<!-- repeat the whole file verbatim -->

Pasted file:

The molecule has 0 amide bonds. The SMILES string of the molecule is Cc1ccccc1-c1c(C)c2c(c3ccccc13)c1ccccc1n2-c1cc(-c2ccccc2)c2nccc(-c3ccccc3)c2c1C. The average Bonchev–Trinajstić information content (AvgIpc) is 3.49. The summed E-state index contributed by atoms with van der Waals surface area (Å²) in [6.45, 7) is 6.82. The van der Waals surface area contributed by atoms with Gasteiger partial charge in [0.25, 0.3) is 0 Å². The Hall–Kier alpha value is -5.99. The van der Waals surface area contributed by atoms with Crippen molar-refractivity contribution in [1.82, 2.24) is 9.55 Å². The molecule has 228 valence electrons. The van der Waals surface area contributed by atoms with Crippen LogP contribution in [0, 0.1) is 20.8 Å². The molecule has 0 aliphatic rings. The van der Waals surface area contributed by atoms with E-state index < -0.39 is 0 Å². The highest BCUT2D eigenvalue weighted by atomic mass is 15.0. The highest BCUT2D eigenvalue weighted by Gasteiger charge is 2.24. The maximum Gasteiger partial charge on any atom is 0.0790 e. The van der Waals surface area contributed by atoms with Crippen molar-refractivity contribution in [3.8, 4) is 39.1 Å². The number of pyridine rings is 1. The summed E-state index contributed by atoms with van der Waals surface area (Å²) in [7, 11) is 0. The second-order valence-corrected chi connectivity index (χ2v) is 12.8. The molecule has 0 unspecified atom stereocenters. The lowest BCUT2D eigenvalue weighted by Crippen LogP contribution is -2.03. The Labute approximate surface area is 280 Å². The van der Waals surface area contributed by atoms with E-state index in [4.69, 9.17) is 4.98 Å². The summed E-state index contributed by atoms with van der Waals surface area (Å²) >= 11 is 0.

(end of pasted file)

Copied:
The molecule has 0 amide bonds. The SMILES string of the molecule is Cc1ccccc1-c1c(C)c2c(c3ccccc13)c1ccccc1n2-c1cc(-c2ccccc2)c2nccc(-c3ccccc3)c2c1C. The average Bonchev–Trinajstić information content (AvgIpc) is 3.49. The summed E-state index contributed by atoms with van der Waals surface area (Å²) in [6.45, 7) is 6.82. The van der Waals surface area contributed by atoms with Gasteiger partial charge in [0.25, 0.3) is 0 Å². The Hall–Kier alpha value is -5.99. The van der Waals surface area contributed by atoms with Crippen molar-refractivity contribution in [1.82, 2.24) is 9.55 Å². The molecule has 228 valence electrons. The van der Waals surface area contributed by atoms with Crippen LogP contribution in [0, 0.1) is 20.8 Å². The molecule has 0 aliphatic rings. The van der Waals surface area contributed by atoms with E-state index < -0.39 is 0 Å². The highest BCUT2D eigenvalue weighted by atomic mass is 15.0. The highest BCUT2D eigenvalue weighted by Gasteiger charge is 2.24. The maximum Gasteiger partial charge on any atom is 0.0790 e. The van der Waals surface area contributed by atoms with Crippen molar-refractivity contribution in [3.8, 4) is 39.1 Å². The number of pyridine rings is 1. The summed E-state index contributed by atoms with van der Waals surface area (Å²) in [7, 11) is 0. The second-order valence-corrected chi connectivity index (χ2v) is 12.8. The molecule has 0 unspecified atom stereocenters. The lowest BCUT2D eigenvalue weighted by Crippen LogP contribution is -2.03. The Labute approximate surface area is 280 Å². The van der Waals surface area contributed by atoms with E-state index in [4.69, 9.17) is 4.98 Å². The summed E-state index contributed by atoms with van der Waals surface area (Å²) >= 11 is 0.